“Only because I can, I’ll rebel. That’s how I like to be,” sings Juan Wauters in the opening track of La Onda de Juan Pablo in a stimulating invite to Wauters own experimentation with the traditional music styles of Latin America.
La Onda De Juan Pablo developed as an album after a period of travels. Coming to light in a time where Latin trap artists are at the top of the line, underground and indie Latin artists have managed to embraced their roots and develop a sound of their own impact. Simply because it’s inevitable to avoid having a conversation about a Latinx artist or two — with artists like Helado Negro, Rosalia, Bad Bunny, Balún, Alex Anwandter, Los Wálters, AJ Dávila, Buscabulla, Natalia Lafourcade, Hurray for The Riff Raff, Princess Nokia, just to name a few, the Latin American spectrum is broad for one main reason: there’s recognition and respect for each and everyone’s own artistic vision and a strong resonance of each cultural background. Juan Wauters’ newest album is not an exception. It welcomes vulnerability, perfectly mixed with Wauters trademark lo-fi guitar arrangements. It’s potent, funny, and curated within a variety of sounds that are borderline recognizable, but still new because they are uniquely his.
I must be honest and say that this ‘assignment’ was forwarded to me a while ago. I didn’t listen to the album until a few days ago, coincidentally before heading home to Puerto Rico for a short visit. Was there a universal reason for this? I have no idea. But after being bombarded by the Island’s own typical music on the 6th of January at a Three Kings Day party, I understood the obvious: How would anyone not feel the urge to promote and preserve the sounds and movements of generations? The union of folkloric arrangements and newer genres is not new, but Wauters makes the transition seamless. A little bit here, a little bit there.
La Onda de Juan Pablo slowly builds up an album that was parallel to his experiences throughout South America, Central American and the Caribbean — specifically in Argentina, Uruguay, Peru, and Chile to Mexico and Puerto Rico. “Machete” coexists not only as the intro to the record, but also the outro — the first being soothing compared to the groovier of the latter. They speak about how his ‘canto’ or singing allows him to be who he is and where he is.
Followed by a more effective trade is “Disfruta La Fruta,” where Juan lists his favorite fruits, and encourages the listener to enjoy them as well. Juxtaposed by synths and flutes, the guitar fixates in the background as a secondary character in this storytelling of fruits and mundaneness: its uneasiness is pleasant and unexpected. The joys in life are simple. And you can tell Wauters enjoys this. It’s a hymn to fruits.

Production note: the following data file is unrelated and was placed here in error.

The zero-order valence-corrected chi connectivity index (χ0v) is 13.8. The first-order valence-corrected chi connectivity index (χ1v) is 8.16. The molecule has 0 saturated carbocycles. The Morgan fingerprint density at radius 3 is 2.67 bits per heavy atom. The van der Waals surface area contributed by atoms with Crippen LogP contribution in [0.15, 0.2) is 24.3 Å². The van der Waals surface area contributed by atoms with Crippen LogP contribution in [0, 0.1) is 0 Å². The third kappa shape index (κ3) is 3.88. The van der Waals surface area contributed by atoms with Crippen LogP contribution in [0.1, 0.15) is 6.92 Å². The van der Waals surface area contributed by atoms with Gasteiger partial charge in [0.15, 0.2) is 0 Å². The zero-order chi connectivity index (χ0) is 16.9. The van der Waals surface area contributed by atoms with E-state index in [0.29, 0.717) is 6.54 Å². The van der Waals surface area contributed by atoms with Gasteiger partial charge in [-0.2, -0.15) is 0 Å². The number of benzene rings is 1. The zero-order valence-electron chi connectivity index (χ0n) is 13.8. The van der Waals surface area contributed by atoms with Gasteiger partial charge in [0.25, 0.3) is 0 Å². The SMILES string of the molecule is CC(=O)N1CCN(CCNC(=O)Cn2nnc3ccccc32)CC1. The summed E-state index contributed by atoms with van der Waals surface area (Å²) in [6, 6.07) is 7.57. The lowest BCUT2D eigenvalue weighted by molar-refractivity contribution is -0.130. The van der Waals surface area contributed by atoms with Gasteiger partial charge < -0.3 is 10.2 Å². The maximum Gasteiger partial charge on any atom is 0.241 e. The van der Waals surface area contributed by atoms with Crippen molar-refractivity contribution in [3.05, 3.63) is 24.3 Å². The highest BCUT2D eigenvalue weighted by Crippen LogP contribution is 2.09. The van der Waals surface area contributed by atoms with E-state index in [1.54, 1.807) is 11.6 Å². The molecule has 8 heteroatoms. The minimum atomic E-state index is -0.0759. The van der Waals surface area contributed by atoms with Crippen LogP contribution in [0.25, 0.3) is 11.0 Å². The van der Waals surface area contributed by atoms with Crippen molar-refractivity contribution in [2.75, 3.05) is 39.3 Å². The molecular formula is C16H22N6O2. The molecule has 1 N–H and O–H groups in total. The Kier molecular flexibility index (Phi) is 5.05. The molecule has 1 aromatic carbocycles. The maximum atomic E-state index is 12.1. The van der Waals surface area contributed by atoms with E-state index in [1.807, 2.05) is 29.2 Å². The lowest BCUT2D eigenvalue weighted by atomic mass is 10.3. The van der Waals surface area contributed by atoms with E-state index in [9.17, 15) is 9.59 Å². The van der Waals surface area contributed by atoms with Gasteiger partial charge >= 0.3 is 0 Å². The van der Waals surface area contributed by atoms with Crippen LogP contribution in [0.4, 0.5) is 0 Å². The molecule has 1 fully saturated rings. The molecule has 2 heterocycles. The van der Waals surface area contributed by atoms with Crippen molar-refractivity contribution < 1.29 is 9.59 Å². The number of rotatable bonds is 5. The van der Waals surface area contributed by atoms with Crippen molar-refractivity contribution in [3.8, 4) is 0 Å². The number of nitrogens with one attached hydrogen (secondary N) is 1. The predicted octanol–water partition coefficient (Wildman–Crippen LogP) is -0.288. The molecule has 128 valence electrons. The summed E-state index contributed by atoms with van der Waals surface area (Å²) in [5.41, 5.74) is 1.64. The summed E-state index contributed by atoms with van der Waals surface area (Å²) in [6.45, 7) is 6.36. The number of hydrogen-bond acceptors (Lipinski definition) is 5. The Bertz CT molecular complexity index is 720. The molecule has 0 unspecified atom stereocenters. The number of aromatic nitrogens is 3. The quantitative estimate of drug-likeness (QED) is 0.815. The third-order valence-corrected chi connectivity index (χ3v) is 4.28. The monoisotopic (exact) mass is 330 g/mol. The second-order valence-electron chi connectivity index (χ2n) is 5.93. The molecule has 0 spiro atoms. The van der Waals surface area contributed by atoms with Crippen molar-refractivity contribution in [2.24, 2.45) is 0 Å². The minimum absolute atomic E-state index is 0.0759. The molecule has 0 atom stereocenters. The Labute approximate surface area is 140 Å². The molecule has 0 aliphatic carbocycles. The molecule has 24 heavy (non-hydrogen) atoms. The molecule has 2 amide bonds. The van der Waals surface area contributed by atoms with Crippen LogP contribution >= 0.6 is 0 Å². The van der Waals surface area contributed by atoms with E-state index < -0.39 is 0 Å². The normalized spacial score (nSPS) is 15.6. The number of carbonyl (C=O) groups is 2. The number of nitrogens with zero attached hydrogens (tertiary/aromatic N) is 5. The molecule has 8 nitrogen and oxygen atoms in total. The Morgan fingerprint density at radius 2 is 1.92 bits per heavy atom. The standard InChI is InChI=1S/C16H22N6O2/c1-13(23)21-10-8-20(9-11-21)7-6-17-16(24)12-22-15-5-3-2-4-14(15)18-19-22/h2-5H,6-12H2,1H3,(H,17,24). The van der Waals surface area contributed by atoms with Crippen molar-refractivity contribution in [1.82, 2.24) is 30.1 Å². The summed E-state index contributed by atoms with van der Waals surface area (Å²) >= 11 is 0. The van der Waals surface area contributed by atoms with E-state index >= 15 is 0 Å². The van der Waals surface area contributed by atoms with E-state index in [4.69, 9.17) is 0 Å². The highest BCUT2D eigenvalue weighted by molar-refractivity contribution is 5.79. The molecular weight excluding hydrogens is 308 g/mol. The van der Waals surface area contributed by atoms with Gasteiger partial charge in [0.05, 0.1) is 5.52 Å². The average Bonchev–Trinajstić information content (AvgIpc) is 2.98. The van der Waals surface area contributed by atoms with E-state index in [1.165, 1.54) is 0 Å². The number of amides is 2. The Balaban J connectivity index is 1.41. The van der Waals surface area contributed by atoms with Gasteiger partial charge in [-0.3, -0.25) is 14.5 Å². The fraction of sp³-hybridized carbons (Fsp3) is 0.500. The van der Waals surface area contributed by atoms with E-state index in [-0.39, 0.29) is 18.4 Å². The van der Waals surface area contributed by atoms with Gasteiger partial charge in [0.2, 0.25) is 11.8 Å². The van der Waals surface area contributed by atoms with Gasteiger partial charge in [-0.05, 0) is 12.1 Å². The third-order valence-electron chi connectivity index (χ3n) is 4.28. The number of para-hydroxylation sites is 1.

Juan’s stories and guitar arrangements are cohesive. While “El Señor” vibrates with his echoed voice, there’s a display of thread genres that goes from música popular to an almost fast-paced bolero. In his attempt to write a song about someone else’s experience, he allows us to understand his vision and inspiration, and that is that everyone deserves their own story and those stories can be sung.
While Latin American music has gone through a boom and been rising in the past couple of years thanks to mainstream radio stations, it’s impossible to ignore the transformation of genres across underground songwriters. The exploration of Juan Pablo Wauters across Latin America allowed him to pick melodies that spoke to him. From trios and saxophones in “Blues Chilango” to the bolero and warm weathers in “Guapa,” Juan challenges the perception of these traditional arrangements. For example, “Blues Chilango” is very sensual and also melancholic, whilst “Guapa” is more danceable. An ode to a woman where the clave key, played at a slower velocity and tempo is still explicit and catchy, and the percussion sections reminisce of salsa fundamentals and guaracha.
Take for instance the Afro Cuban grooves found in “Camdombe”, the only instrumental track in the album—although towards the final stretch of the song Wauters recites a poem of sorts, the festive atmosphere, with bossa nova and samba grooves, are done by an ensemble of instruments that are not typical of the genre and converges with each track magically. After this, traveling with him is simple, and not distracting. “Un Buen Día Hoy Será” is all about him and his guitar. A soothing experience that’s uplifting and hopeful, contrasting the thematic elements of the song relating to routine: being awaken by an alarm clock, taking the train, meeting people in the train that are going to work, and working for “lo que es justo cobrar” (what’s fair to get gain). Following up is “Mi Vida” where Juan reflects on the sad life that he must live, but he still has a good time doing so. The conversation that the protagonist of “La Onda de Juan Pablo” has is not personal to Juan only— growing, making music, reflecting on life, relearning from the country we come from and its traditions, and accepting these. In line with everyday life, there’s nothing better than to end the conversation with a modern lo-fi ranchera from the Uruguayan-born musician. We need songs about routines, conformity, and self-discovery — time to show who you really are.
“La Onda de Juan Pablo”, which follows up Wauters 2015’s “Who Me?,” is out via Captured Tracks. Follow Juan’s Travel Journal & Interactive Map Through Latin America.